Japan’s declining birth rate is among the biggest concerns for modern Japanese. Expected to lose 21% of its population by 2050, the economic, political, and social implications of this population collapse is potentially massive for Japan. Why is the population of the country with the second largest economy in the world suffering? Among the reasons blamed is the lack of governmental investment in child rearing programs, a more unstable economic environment with the rise of other Asian economies, and shifting roles for females in modern Japanese society. But there is something that reveals much more about sexuality and attitudes towards sex in Japan. Experts fear Japan is on the verge of a demographic disaster because of sexless marriages. The psychosexual dysfunctions suffered by Japanese that contribute to the sexless marriages have always been regulated by the moral codes of society. Their fundamental attitude towards sexuality and sexless mentality that has been ingrained into Japanese collective thought over centuryís time.
It is impossible to discern current Japanese psychosexual health from its cultural evolution. When people discuss Japanese history, there is an immediate gravitation towards the Samurai ruling period, or the rise of the Japanese soldier class. When discussing psychosexual dysfunctions in Japan, that is not a bad place to start. Influenced by Confucius beliefs, the Samurai warriors lived by the code of self-restraint, behavioral control, and moral ethics. As a result, adults and children of this class rejected sexuality as an expression of human passions. For Samurais, it was a challenge of strength to be something more than common and self-control of the certain bodily fluids symbolized extra human will and dignity. Most Japanese did not practice such sexual self-restraint. But, in the hierarchical and elitist Japanese society the intent was that being better required resolve in behavior.
Considering how isolated Japanese was for centuries, these cultural practices were embedded without being compromised by foreign influences. Much as Confucius ideas was introduced to Japan by early Chinese settlers, the Meiji Period saw increased trade and cultural interactions with Western economic powers that profoundly shook Japanese attitudes towards gender identity. Though there was always a societal gap between male and females in Japan, an increasingly patriarchic society emerged in the wake of economic development. Males became the bread earners, while women stayed at home to care for the children. Broadly speaking, there was not much overt dissatisfaction with this arrangement. It fit well in the context of Japanese history of sexless order, obedience, and the belief in dignity accompanied with doing your duty. However, following the destruction Japan endured after World War II, Japan experienced an influx of the liberal ideas espoused by the Allied West that were hardly sexless. As its history shows, Japan adopted elements of Western attitudes towards sexuality, yet adopted them to fit the particular Japanese context.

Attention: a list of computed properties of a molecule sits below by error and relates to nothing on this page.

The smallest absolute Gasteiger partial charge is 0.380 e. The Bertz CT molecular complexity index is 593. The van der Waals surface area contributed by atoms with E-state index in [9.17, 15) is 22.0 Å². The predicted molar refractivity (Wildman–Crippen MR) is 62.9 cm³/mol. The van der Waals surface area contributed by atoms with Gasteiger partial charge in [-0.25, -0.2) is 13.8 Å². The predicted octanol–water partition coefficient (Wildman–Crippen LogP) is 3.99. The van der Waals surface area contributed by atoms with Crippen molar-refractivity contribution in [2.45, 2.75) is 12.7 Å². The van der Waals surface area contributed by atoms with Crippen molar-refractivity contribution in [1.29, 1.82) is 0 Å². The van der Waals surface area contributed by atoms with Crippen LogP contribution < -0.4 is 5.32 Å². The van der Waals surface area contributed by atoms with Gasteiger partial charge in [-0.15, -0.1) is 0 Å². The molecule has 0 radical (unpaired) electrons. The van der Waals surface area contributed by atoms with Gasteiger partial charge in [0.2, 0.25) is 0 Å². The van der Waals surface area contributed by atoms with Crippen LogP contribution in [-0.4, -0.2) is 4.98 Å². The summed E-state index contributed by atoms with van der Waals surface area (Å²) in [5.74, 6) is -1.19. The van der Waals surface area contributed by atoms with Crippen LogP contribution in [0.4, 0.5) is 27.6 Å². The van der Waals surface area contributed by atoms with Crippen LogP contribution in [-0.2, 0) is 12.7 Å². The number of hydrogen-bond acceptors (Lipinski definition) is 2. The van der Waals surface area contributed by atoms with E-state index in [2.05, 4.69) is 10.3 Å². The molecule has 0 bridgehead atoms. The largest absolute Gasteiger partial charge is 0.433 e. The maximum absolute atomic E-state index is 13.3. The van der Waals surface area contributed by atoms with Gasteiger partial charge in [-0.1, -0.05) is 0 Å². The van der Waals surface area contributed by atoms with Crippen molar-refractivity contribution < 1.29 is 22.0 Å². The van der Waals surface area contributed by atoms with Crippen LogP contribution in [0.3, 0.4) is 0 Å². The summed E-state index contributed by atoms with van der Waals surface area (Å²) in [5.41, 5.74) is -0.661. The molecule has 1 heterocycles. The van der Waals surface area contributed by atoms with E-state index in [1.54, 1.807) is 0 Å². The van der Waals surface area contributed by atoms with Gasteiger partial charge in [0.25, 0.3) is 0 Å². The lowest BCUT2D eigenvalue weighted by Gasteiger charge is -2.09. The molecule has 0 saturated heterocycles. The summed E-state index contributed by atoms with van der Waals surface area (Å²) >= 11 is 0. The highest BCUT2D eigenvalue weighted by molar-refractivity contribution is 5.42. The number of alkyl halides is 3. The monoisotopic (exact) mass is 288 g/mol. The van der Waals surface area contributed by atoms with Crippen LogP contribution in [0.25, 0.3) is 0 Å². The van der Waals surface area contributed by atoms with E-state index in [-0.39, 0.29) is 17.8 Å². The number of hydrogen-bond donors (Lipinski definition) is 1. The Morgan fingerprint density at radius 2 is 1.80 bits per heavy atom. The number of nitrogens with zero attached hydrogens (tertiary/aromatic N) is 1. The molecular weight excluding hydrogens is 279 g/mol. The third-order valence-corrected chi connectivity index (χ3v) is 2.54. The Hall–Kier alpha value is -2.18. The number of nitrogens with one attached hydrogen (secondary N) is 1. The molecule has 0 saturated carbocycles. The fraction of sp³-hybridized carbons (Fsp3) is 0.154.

So the subject returns to psychosexual dysfunctions and sexless marriages in contemporary Japan. Mainstream Japanese sexual culture and tastes is most peculiar to many outsiders. Japanese schoolgirls are the traditional subject of erotic fantasy within Japanese society. On the streets of Tokyo, vending machines dispense the underwear of Japanese schoolgirls. Even in manga comic books, depictions of average men raping and demeaning schoolgirls are not uncommon as a means to express control. Chikan, or the paraphilic interest in groping, is so common in Japanese trains that some railway companies designate women-only passenger cars during rush hours. Groping is a popular theme Japanese hentai – sexually explicit anime – which, as a genre, accounts for half of anime sales in Japan. Dating-simulator now represents nearly a quarter of all software sold in Japan.
All of this is not to suggest that Japanese attitudes towards sexuality are any more exploitative or fanatical as American or German attitudes. Their sexual tastes are consistent with Japanese society historically being a covert culture. Accomplishing things takes precedence over debating things. In many ways, this mentality explains the success Japanese have had in creating a largely harmonious and stable society for centuries. But, this cultural repression also reveals much about Japanese psychosexual dysfunctions. Officially, there is no compiled information available concerning sexual dysfunctions in Japan. However, this is the same country where conviction rates in Japanese trials have been running at around 99.9 percent for years. Psychotherapists and modern medication to solve psychosexual dysfunctions, such as impotence or lack of libido in men, are accessible. But, Japanese culture has created a precedent of silence towards problems. And what can be concluded by the popularity of sexuality in Japan is that lack of libido is not their main psychosexual dysfunction. What can be deduced from the dropping birth rate is that the most common psychosexual dysfunction in Japan is sexless practices, particularly in the marital context.
[ad#downcont]The common perception among working men is that lack of sexual behavior with their wives is not problematic. In the past decade, Japanese divorce rates have doubled as more women blame their sexually inactive husbands for break-ups. The stresses of Japanese working life, the importance to accomplish something with work, and the alternative covert pleasures accessible from Japanese pornography and a booming Japanese sex industry can satisfy Japanese men just fine. While in societies that attach sexuality to morality, such behaviors would make the newspaper. In Japan, it just is. There is no need to discuss it anymore.